Thursday, February 2, 2012

Canto de Iemanjá




Iemanjá, lemanjá
lemanjá é dona Janaína que vem
Iemanjá, Iemanjá
lemanjá é muita tristeza que vem
Vem do luar no céu
Vem do luar
No mar coberto de flor, meu bem
De Iemanjá
De lemanjá a cantar o amor
E a se mirar
Na lua triste no céu, meu bem
Triste no mar
Se você quiser amar
Se você quiser amor
Vem comigo a Salvador
Para ouvir lemanjá
A cantar, na maré que vai
E na maré que vem
Do fim, mais do fim, do mar
Bem mais além
Bem mais além
Do que o fim do mar
Bem mais além


Vinicios de Moraes

The goddess is known as Yemanjá, Iemanjá or Janaína in Brazilian
Candomblé and Umbanda religions.
The Umbanda religion worships Iemanjá as one of the seven orixás of the African Pantheon. She is the Queen of the Ocean, the patron deity of the fishermen and the survivors of shipwrecks, the feminine principle of creation and the spirit of moonlight. A syncretism happens between the catholic Nossa Senhora dos Navegantes (Our Lady of the Seafaring) and the orixá Iemanjá of the African Mithology. Sometimes, a feast can honor both.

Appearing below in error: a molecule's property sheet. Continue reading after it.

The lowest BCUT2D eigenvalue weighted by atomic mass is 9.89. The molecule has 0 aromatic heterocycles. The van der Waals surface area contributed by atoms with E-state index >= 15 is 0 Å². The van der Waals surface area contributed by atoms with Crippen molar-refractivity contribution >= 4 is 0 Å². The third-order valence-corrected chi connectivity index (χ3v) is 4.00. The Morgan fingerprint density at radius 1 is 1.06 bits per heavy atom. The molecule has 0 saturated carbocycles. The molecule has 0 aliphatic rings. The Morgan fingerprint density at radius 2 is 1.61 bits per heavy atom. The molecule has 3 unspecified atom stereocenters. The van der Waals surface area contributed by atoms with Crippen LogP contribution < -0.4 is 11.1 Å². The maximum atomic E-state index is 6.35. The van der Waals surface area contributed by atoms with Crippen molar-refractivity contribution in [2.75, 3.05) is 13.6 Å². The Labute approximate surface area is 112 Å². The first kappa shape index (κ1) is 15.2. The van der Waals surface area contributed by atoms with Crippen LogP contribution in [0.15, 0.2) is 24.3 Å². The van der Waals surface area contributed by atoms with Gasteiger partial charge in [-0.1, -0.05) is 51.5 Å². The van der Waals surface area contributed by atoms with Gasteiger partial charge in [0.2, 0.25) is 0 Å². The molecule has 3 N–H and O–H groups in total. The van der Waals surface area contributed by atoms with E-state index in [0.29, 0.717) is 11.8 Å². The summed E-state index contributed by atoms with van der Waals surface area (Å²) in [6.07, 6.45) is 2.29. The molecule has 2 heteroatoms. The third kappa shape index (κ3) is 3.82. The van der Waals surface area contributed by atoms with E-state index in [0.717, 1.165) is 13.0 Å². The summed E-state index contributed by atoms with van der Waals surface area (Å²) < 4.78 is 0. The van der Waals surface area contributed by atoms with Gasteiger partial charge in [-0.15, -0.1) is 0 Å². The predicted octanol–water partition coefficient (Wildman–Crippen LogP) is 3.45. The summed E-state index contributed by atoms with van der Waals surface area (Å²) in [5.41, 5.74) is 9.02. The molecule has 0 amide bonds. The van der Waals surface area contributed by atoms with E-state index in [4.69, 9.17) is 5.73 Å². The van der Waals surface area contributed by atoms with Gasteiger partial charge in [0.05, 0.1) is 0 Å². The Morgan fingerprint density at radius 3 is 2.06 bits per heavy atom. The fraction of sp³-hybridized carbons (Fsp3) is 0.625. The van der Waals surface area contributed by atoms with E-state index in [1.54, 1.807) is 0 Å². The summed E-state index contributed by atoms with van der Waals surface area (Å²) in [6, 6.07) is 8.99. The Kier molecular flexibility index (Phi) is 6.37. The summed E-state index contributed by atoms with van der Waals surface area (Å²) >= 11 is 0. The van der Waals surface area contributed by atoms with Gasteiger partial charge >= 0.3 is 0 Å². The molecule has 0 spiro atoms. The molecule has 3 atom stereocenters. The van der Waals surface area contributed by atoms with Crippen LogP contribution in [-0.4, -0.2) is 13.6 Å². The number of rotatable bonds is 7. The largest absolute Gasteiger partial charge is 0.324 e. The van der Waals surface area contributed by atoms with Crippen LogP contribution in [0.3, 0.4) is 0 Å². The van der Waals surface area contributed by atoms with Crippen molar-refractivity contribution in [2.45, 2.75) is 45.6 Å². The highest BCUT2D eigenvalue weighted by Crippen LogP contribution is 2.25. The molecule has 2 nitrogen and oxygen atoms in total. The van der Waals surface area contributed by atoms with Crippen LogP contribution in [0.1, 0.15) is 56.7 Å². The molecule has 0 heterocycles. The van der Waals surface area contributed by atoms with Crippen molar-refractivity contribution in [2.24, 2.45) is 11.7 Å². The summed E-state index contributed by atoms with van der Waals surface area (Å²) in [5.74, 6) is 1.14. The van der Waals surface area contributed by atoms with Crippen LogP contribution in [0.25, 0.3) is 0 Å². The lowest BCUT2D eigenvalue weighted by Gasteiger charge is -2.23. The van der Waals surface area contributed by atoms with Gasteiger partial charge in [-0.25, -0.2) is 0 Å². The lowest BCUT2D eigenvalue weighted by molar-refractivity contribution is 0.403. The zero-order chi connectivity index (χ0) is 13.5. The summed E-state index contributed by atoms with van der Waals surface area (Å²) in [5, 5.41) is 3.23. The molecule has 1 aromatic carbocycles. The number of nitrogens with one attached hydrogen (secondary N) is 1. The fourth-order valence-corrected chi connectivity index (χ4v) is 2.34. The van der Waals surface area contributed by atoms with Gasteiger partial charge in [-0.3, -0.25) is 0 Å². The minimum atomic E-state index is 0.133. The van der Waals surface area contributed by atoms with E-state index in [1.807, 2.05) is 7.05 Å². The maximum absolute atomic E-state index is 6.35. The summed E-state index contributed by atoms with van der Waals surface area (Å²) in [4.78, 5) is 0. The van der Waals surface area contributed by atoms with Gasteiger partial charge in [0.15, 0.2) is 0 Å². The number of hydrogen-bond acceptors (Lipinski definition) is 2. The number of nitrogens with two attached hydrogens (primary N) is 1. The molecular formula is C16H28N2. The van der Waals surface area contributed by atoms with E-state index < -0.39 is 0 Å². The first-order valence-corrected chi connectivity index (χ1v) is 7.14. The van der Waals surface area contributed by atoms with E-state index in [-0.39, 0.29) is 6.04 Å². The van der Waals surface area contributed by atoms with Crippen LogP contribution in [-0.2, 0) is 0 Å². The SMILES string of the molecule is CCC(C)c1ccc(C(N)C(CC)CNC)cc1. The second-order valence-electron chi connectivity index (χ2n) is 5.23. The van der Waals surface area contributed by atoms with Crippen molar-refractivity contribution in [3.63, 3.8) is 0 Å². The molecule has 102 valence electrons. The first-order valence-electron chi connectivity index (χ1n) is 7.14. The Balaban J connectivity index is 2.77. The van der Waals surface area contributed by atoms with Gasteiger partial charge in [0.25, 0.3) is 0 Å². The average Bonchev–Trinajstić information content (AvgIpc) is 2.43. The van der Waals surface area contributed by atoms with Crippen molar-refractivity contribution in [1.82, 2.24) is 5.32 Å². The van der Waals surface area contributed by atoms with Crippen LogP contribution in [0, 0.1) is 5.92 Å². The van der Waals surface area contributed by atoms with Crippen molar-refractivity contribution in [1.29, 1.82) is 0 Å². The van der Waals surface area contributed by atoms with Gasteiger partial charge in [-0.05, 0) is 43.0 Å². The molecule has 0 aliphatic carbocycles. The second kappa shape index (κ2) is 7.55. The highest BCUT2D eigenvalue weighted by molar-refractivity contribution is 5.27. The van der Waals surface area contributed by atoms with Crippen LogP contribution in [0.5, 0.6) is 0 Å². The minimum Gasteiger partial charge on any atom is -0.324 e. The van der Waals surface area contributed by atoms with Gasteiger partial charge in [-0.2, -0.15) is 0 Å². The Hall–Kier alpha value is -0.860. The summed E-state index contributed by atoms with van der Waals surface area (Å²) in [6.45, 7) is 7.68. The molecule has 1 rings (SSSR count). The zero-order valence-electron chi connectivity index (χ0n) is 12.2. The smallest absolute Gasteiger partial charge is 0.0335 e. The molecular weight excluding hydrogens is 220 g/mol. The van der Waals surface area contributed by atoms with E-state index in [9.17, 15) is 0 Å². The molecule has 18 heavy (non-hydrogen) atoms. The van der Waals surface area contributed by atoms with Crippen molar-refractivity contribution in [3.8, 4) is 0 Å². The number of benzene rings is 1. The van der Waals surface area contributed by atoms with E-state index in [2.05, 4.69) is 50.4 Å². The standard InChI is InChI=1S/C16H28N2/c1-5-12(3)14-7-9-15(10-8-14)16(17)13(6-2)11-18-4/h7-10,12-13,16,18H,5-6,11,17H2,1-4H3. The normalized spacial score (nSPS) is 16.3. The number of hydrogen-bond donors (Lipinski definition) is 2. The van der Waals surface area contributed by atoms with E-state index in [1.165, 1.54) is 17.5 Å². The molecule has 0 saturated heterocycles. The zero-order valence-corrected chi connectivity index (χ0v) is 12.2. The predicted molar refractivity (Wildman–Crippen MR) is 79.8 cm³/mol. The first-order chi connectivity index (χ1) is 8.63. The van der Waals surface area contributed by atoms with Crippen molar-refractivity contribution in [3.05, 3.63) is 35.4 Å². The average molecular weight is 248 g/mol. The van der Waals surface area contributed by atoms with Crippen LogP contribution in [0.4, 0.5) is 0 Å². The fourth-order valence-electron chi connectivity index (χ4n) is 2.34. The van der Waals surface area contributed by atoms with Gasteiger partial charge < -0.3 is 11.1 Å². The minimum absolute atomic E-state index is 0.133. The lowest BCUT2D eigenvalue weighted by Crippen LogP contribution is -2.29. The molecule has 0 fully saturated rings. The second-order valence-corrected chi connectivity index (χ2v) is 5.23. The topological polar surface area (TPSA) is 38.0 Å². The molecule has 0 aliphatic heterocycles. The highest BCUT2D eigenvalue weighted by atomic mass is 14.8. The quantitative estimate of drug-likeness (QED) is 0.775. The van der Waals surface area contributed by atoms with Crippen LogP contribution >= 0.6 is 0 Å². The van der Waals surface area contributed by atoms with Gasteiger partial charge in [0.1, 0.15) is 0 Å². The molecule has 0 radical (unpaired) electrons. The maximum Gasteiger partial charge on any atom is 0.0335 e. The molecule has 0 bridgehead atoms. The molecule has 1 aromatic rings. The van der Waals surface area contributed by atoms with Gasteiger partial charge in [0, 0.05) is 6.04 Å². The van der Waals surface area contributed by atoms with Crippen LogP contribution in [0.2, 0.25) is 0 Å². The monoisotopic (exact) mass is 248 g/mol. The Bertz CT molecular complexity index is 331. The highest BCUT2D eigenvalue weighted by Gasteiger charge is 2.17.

In Salvador, Bahia, Iemanjá is celebrated by Candomblé on the very same day consecrated by the Catholic Church to Our Lady of Seafaring (Nossa Senhora dos Navegantes).

Every February 2, thousands of people line up at dawn
to leave their offerings at her shrine in Rio Vermelho.

Gifts for Iemanjá usually include flowers 
and objects of female vanity 
(perfume, jewelry, combs, lipsticks, mirrors).
These are gathered in large baskets and taken out to the sea 
by local fishermen. 
Afterwards a massive street party ensues.

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